Now the Kingdom, which is the purpose of the universe (the cosmos) and the nature thereof, in the first place, the revelation of God in spiritual and moral glory is embodied in Christ. Christ eventually comes in Person into this world. He came to His own; He came to His own things; and His own people received Him not. He came as the embodiment of that Kingdom. He came as the embodiment of that Divine nature. Where Christ is, the Kingdom is. Where Christ is not, the Kingdom is not. Here, in Col. 1, it is said that we have been translated into the Kingdom of the Son of His love. Before you are through the chapter you will find; "Christ in you the hope of glory". That is how we are in the Kingdom, because the Kingdom is in us. The Kingdom is embodied in Christ.

We can only intimate a few things, not follow them out, but I trust that the intimation alone will be helpful, and lead you on.

You will find that all that follows, from the beginning of Genesis onwards, is a setting forth of God's mind about that Kingdom, so everything is governed, firstly by a nature, and then by an order. You can understand why it is, in the first place, that the nature of things has such an important place and is so strongly kept under the Divine eye and hand before the people of God. Everything within the compass of the relationship of God is governed by the idea of its character, its nature. When you come to the tabernacle, for instance, which is a very comprehensive representation of the meaning of the Kingdom, as in Christ, in the first place it is the nature of things which is kept to the fore. The final word about the whole in every detail is holiness unto the Lord. Why? Because the spiritual and moral nature of God is intended to be the very purpose and object of the existence of these things. They only have their existence in relation to that as expressing Himself in some form. But not only do you have the nature, but the order. In the tabernacle, or in Israel, or wherever God is related, you will find order, and order to precision. And you will see that when God sets up a thing, in the first place He lets it be known that He is jealous both for the nature and for the order; to such a degree that He stops at nothing for its establishment and its maintenance.

I would like you to go through some of the things which God brought in in the first instance, and see His attitude towards them. We have no time to consider them all, but there are some most remarkable instances of the expression of the jealousy of God at the inception of a thing, that God never compromises there. If God sets up a thing, sin at that point, against that, is met with uncompromising judgment.

Take the establishing of the priesthood. When God had established the priesthood and something sought to interfere with God's order, He did not forgive that but came in with an act of full and final destruction, absolute judgment, without an element of reserve.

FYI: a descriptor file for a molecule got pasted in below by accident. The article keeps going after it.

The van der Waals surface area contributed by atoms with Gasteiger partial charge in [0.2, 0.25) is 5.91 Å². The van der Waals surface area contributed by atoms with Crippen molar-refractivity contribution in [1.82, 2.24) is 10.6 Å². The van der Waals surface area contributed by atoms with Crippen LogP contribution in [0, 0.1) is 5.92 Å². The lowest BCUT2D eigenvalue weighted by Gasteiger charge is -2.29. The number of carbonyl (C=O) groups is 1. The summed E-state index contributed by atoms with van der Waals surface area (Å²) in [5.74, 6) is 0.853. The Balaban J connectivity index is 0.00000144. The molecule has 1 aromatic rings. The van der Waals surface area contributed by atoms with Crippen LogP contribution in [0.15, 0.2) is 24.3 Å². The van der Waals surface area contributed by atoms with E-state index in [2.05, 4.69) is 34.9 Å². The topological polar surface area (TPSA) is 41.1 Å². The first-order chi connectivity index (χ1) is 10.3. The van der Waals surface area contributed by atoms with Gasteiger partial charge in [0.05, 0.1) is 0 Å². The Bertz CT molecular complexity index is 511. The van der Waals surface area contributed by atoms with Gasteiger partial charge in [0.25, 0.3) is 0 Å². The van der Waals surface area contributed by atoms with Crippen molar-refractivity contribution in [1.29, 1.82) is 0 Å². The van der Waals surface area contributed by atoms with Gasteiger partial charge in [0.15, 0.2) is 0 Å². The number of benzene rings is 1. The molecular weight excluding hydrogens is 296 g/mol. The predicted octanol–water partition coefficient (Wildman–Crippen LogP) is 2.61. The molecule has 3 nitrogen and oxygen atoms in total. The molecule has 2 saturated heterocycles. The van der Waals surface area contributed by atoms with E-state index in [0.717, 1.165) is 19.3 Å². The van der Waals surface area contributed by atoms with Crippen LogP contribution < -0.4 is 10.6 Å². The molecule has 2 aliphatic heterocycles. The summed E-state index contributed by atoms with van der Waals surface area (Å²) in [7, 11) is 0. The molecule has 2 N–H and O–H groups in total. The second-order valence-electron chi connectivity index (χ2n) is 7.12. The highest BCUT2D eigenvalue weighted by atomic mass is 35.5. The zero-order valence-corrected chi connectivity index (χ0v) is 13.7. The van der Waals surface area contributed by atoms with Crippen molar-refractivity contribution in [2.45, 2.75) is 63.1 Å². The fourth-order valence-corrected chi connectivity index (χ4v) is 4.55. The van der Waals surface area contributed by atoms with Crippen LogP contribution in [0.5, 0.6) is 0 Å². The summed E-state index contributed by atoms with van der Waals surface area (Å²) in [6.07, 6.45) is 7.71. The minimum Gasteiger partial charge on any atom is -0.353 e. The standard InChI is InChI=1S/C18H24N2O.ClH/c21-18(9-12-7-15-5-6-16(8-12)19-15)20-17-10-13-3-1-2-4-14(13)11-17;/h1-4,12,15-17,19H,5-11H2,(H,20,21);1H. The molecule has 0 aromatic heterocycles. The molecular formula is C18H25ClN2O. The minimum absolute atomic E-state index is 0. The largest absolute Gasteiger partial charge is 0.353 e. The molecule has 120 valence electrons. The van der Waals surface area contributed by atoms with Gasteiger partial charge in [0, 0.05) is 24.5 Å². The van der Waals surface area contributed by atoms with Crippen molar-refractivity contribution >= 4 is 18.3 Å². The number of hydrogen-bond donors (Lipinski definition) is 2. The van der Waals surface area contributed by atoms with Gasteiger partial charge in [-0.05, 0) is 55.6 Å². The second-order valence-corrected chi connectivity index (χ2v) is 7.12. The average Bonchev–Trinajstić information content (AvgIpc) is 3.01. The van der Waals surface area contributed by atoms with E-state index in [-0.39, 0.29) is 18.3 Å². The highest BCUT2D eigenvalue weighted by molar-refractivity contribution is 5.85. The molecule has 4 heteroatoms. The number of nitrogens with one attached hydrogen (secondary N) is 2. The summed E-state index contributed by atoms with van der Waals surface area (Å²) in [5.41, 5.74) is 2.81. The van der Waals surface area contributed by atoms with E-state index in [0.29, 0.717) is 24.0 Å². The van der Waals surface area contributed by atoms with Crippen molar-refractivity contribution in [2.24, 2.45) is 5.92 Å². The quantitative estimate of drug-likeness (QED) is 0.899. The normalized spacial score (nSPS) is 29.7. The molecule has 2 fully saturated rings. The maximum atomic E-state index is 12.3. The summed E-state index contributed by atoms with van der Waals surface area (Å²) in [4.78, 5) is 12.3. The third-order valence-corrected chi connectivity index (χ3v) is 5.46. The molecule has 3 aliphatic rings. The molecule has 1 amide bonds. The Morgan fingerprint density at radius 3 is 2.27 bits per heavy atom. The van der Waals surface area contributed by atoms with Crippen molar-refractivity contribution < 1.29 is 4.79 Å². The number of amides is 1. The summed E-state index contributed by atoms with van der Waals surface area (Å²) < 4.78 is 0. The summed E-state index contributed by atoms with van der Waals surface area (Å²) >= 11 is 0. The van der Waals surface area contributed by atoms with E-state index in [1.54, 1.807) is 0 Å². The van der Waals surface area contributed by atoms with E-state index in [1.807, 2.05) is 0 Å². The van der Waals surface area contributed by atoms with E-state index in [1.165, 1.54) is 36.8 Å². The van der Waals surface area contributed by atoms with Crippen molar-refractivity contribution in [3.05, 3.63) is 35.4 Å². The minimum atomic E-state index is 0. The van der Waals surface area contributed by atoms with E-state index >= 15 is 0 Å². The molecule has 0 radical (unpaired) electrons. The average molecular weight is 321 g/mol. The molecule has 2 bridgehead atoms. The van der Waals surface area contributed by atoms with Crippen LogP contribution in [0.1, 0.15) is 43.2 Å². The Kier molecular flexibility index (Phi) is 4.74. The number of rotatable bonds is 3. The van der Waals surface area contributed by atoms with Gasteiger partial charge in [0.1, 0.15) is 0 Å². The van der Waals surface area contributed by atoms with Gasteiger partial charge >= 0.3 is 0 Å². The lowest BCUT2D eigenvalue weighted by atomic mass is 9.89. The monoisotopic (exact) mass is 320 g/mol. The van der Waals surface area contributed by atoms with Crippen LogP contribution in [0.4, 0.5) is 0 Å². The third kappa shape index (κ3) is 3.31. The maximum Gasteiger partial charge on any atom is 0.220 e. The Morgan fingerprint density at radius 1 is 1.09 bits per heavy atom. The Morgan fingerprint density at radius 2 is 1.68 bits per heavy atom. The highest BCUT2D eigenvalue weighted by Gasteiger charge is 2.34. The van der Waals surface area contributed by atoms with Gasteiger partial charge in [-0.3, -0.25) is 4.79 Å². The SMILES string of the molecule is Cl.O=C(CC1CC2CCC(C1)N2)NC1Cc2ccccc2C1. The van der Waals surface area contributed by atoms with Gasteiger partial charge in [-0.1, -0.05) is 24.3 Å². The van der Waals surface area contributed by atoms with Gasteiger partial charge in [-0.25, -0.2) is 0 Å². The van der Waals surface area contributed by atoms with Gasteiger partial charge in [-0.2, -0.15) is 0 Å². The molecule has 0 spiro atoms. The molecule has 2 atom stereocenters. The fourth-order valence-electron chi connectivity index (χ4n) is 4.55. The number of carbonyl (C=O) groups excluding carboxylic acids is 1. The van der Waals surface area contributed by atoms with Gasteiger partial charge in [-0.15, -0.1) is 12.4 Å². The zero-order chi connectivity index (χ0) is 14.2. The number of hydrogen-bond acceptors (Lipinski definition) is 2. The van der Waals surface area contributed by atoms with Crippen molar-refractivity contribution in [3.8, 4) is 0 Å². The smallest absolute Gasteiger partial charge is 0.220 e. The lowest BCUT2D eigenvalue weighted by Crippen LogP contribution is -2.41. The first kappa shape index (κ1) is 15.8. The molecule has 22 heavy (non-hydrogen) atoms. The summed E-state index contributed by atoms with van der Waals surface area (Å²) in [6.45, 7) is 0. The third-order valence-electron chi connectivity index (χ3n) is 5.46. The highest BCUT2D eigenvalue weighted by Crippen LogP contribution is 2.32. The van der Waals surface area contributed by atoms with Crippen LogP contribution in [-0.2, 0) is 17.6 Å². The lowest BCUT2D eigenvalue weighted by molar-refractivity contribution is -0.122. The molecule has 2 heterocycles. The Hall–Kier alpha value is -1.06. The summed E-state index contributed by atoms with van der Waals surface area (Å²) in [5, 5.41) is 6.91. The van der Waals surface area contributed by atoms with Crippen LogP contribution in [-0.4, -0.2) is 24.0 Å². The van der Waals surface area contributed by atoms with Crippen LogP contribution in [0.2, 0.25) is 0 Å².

Take the case of Achan at Ai. A new order has come in. This is something new, and there is no holding back.

Take the man who violates the Sabbath when the Sabbath has just been established as a great covenant sign in Israel. See God's attitude. There is no salvation there. It is judgment to the last.

Carry it to the New Testament, and see Ananias and Sapphira. The church has just been brought in, and is represented in its fulness according to God's mind. God has established it, Ananias and Sapphira violate the thing at its inception, and there is no compromise on God's part. While God does not act like that right through the dispensation, He has, right at the outset, shown His attitude. We may not, like Ananias and Sapphira or any of these others, fall down dead, be consumed of fire, the earth open up and swallow us, yet God's attitude is the same. God has not changed. He is jealous; and there will most certainly be loss of Life, power and blessing if we do not recognise that God is jealous according to that standard, which He has taken pains to set forth in such intense form.

There are two things there. There is the nature of the thing, because it is intended to show the spiritual and moral nature of God; then there is the order of the thing, because the Kingdom of God's Son is a cosmic thing, a system, an order. It is important for us to realise that while the Lord Jesus is a Person, He is also a Heavenly System, and to be true to the Lord Jesus in Person means to be true to the order which He has established, or which He represents. The Body of Christ, as set forth in the New Testament for instance, is a wonderfully ordered thing, an exquisitely ordered thing. That is Christ. Let no one think we have said that Christ is a system, and just leave it there. Christ is a Person, but He is also a system in expression.

That is the meaning of Cosmos. It is a nature, and it is an order, according to God's mind. The Lord Jesus is the embodiment of the purpose of the universe as an ordered thing; that is, a Kingdom in which God is revealed in His spiritual and moral nature by a creation, "For in Him were all things created, in the heavens and upon the earth, things visible and things invisible..." (Col. 1:16). That is cosmic creation in Christ.